Packet One - Data Loss and Backup Solutions

Taking a look at the causes of data loss, and implementing solutions

Far too often, computer users assume that they are immune to data loss. For those who do consider it a possibility, far too few take the effort to put a backup plan into action. In this article, we want to share the facts and realities of data loss, as well as offer up some easy to implement solutions.


  • 25% of all PC users suffer from data loss each year. (1)
  • 70% of small firms that experience a major data loss go out of business within a year (5)
  • 15% of all laptops are stolen or suffer hard drive failures (1)
  • $12 Billion annual cost of data loss
  • 96% of all business workstations are not being backed up (3)
  • $55 Billion in annual computer virus damages to U.S. businesses (4)
  • 100% - the failure rate of disks and tape drives all drives eventually fail
Gartner Group; (2) IDC; (3) Contingency Planning & Strategic Research Corp.; (4) TrendMicro; (5) DTI/PriceWaterhouse Coopers, 2004


Virus – Even when taking precautions and installing anti-virus software, there is no assurance that your computer is safe. In fact, almost all of the computers that we remove viruses from were implementing some type of protection. While many times virus protection can remove the virus after the computer is infected, a large majority is eventually removed through the complete wiping of the hard drive.

Hard drive failure – All hard drives fail, it’s really just a matter of when. Physical failure is when there is a mechanical problem with the drive that makes it inoperable. When this happens, the hard drive must be replaced. Some causes of physical failure include age, or an impact of some sort. Some signs of a failing disk include clicking and grinding noises, or unusual slowness of computer tasks. You may never get any warning signs, and failure can happen suddenly.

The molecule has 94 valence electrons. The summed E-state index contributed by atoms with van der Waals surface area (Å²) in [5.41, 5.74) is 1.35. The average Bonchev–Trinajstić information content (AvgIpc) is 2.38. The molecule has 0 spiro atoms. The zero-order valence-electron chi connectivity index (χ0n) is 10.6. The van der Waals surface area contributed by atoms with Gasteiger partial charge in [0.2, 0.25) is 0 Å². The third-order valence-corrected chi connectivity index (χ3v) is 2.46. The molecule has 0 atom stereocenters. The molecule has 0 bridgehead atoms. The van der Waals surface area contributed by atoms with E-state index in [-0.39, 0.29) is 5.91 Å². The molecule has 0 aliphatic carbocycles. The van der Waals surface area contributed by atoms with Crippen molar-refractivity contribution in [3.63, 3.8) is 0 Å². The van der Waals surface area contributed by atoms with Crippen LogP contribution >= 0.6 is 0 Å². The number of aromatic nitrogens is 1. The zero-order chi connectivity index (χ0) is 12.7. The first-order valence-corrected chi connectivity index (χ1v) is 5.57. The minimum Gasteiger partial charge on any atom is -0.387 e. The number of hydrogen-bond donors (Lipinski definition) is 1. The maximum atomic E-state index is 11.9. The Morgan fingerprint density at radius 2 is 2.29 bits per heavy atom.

Software corruption – For different reasons, sometimes a file can become corrupt. This may render the file useless.

Human error – Sometimes a user just makes a mistake and deletes a file that they need. Perhaps they thought it just wasn’t needed anymore, or maybe it was in the wrong folder.

Natural disaster – It’s extreme, but it does happen. Having a copy of your most important data offsite can save your company in this scenario.


Software recovery – If you’re lucky enough to be able to recover your data through software means, you can get away with spending about $150 to recover your data. *

Hardware recovery – If there is a physical problem that cannot be addressed through software recovery, you can expect to pay up to $1,500.*

*Price estimates are from Datavision in NYC


Shadow copy backups – We configure clients to have what are called shadow copies of the files on their file server. It takes a snapshot of the files every 3 hours, and you can recall these versions if a file goes missing or corrupt.

Tape backup – A physical tape backup requires someone to place a tape in the drive run a backup. This is good for businesses with large amounts of data to backup.